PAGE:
Managing microbes to manage nitrogen

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Crop spraying equipment in a paddock

Research into soil microbes may identify ways to keep more nitrogen in the soil and available to crops.

PHOTO: Brad Collis

As growers know only too well, nitrogen is the single largest variable input. It can also be the least effectively used of all farming system inputs, with up to 90 per cent of applied nitrogen never taken up by crops.

Soil microbiologist Dr Lori Phillips is trying to improve this situation through research that is generating a new level of detail on how agronomy, soil chemistry and soil biology interact to influence agricultural productivity. A major factor is nitrogen uptake.

Dr Phillips notes that increasing nitrogen uptake by just 10 per cent represents a significant jump in cost-effectiveness, along with increased yields. Based on 2013 prices, Australian growers spend about $3 billion a year on nitrogen fertiliser. A 10 per cent increase in nitrogen-use efficiency could therefore result in on-farm savings of $30 million a year.

The challenge she is pursuing is how to keep more of the nitrogen applied as fertiliser in the soil and one key seems to be the level of microbial activity.

While “a million different factors affect nitrogen uptake, first and foremost is soil microbial communities and what they do with nitrogen,” she says.

Image of a woman

Soil microbiologist Dr Lori Phillips is working to increase nitrogen uptake in crops.

PHOTO: Brad Collis

Her research, funded by the GRDC’s Soil Biology Initiative II, aims to determine the composition of soil microbial communities, their role in nutrient cycling and how farming practices influence microbial activity.

By studying how nitrogen is processed in soil systems and which microbes are responsible, Dr Phillips can explore how agronomic practices influence those microbial communities and improve nitrogen uptake.

“Understanding which soil microbes are active in nitrogen-cycling at what time opens up new avenues for nutrient management,” she says. “There are all sorts of little tweaks we are looking at that growers could use with existing farming technologies to start shifting the balance in the crop’s favour in terms of which organisms within the soil are working at any given point in time.”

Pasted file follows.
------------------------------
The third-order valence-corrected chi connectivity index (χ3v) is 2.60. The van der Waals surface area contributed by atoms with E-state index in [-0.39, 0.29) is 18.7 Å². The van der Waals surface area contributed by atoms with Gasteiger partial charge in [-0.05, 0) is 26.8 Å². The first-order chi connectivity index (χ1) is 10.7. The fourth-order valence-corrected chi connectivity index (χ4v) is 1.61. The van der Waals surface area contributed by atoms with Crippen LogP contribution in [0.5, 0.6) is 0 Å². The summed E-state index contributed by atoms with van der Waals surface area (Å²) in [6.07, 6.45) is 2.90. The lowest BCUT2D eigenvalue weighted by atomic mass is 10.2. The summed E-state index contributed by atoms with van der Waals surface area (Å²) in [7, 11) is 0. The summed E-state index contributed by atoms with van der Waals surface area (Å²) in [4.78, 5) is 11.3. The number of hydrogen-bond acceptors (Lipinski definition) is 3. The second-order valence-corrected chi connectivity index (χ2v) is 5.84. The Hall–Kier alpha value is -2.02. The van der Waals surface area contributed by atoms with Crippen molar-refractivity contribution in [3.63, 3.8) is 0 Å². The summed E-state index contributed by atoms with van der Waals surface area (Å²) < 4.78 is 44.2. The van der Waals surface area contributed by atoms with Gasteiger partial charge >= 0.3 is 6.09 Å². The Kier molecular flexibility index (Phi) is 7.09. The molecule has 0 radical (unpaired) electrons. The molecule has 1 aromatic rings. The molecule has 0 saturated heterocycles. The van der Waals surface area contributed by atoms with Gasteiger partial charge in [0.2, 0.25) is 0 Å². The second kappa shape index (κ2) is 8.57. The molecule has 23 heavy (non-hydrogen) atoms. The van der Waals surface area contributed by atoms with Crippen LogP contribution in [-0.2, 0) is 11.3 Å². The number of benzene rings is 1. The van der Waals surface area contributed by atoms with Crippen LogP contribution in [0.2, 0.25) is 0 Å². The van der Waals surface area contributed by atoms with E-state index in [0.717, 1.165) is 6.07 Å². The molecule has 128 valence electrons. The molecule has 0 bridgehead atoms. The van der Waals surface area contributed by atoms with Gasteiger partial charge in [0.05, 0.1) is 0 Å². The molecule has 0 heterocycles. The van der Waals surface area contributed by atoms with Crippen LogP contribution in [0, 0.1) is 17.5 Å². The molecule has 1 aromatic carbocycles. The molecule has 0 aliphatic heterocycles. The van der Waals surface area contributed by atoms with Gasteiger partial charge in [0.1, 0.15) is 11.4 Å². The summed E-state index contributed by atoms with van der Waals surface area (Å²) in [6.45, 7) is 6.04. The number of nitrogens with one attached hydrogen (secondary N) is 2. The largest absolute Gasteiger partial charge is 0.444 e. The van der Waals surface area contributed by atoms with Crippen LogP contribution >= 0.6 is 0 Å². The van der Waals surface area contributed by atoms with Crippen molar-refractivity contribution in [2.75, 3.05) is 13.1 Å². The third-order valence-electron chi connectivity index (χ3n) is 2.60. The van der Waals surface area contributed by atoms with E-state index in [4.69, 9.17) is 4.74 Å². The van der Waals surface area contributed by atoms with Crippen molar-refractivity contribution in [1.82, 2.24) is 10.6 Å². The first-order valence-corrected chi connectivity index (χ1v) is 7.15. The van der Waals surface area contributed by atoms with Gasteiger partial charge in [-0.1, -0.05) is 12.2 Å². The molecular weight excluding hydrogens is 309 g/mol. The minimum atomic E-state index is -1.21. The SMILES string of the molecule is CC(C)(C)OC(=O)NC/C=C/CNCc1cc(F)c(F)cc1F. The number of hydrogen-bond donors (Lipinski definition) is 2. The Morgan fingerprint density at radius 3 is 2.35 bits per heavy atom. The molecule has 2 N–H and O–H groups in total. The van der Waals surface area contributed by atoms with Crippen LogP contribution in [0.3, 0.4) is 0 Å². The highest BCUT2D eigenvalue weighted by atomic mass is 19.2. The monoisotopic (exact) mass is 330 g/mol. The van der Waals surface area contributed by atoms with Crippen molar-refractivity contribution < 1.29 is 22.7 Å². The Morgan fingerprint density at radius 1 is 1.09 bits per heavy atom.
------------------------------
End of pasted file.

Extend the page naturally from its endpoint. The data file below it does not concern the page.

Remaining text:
While not yet able to make blanket recommendations, the research in Victoria and Western Australia is pointing to three areas that could improve nitrogen uptake: depth of nitrogen application, timing of application and the role of tillage.

Dr Phillips says soil testing is showing the active organisms that convert fertiliser into a plant-available form vary and exist at different depths according to soil type.

“This suggests that if we change the depth of fertiliser placement depending on soil type we can increase the rate at which that fertiliser is converted to something the plant will use,” she says. “It could be as simple as that.”

Another simple tweak that could improve nitrogen efficiency as indicated by the research is the timing of its application according to crop sequence. For example, most growers know that applying nitrogen at sowing after a legume crop would probably be a waste because the soil is already full of nitrogen-rich legume residues.

“In fact, if you fertilise too soon after a legume crop you can temporarily shut down the organisms that are breaking down those residues and releasing the nitrogen that is already in the system,” she says.

Dr Phillips, who joined the Victorian Department of Environment and Primary Industries from Canada three years ago for this project, says the impressive level of cooperation and communication between Australian growers and researchers is helping to achieve results.

She will be reporting her findings by the middle of the year and hopes to advance her current research streams into farm trials.

In the longer term, Dr Phillips is aiming for her research to feed into the development, globally, of a diagnostic tool for soil microbial communities; much like the tests used to determine a soil’s chemical profile.

“We would like to have a test to determine what microbes are present and how active they are so growers know whether to boost microbe numbers or shift balance to improve the benefit.

“We want to know what’s going on in our soils, who’s there and what they are doing.”

More information:

Dr Lori Phillips
03 9032 7141


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GRDC Project Code DAV00106

Region South, West